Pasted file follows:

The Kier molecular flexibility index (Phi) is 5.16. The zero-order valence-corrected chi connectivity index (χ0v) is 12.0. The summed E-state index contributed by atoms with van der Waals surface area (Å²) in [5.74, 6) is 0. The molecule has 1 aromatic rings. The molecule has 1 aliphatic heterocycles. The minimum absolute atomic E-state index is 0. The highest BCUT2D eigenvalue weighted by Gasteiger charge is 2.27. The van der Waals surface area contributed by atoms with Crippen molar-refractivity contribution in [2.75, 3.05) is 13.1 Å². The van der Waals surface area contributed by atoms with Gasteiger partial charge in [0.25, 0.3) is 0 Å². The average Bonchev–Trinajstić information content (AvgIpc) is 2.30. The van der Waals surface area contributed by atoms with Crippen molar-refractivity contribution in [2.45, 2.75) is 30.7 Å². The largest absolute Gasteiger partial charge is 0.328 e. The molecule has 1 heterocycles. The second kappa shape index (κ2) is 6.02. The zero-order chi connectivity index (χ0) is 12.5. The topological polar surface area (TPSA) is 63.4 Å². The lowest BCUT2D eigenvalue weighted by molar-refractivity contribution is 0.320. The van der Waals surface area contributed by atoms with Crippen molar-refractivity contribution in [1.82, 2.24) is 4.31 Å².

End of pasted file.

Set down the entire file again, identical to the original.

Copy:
The Kier molecular flexibility index (Phi) is 5.16. The zero-order valence-corrected chi connectivity index (χ0v) is 12.0. The summed E-state index contributed by atoms with van der Waals surface area (Å²) in [5.74, 6) is 0. The molecule has 1 aromatic rings. The molecule has 1 aliphatic heterocycles. The minimum absolute atomic E-state index is 0. The highest BCUT2D eigenvalue weighted by Gasteiger charge is 2.27. The van der Waals surface area contributed by atoms with Crippen molar-refractivity contribution in [2.75, 3.05) is 13.1 Å². The van der Waals surface area contributed by atoms with Gasteiger partial charge in [0.25, 0.3) is 0 Å². The average Bonchev–Trinajstić information content (AvgIpc) is 2.30. The van der Waals surface area contributed by atoms with Crippen molar-refractivity contribution in [2.45, 2.75) is 30.7 Å². The largest absolute Gasteiger partial charge is 0.328 e. The molecule has 1 heterocycles. The second kappa shape index (κ2) is 6.02. The zero-order chi connectivity index (χ0) is 12.5. The topological polar surface area (TPSA) is 63.4 Å². The lowest BCUT2D eigenvalue weighted by molar-refractivity contribution is 0.320. The van der Waals surface area contributed by atoms with Crippen molar-refractivity contribution in [1.82, 2.24) is 4.31 Å².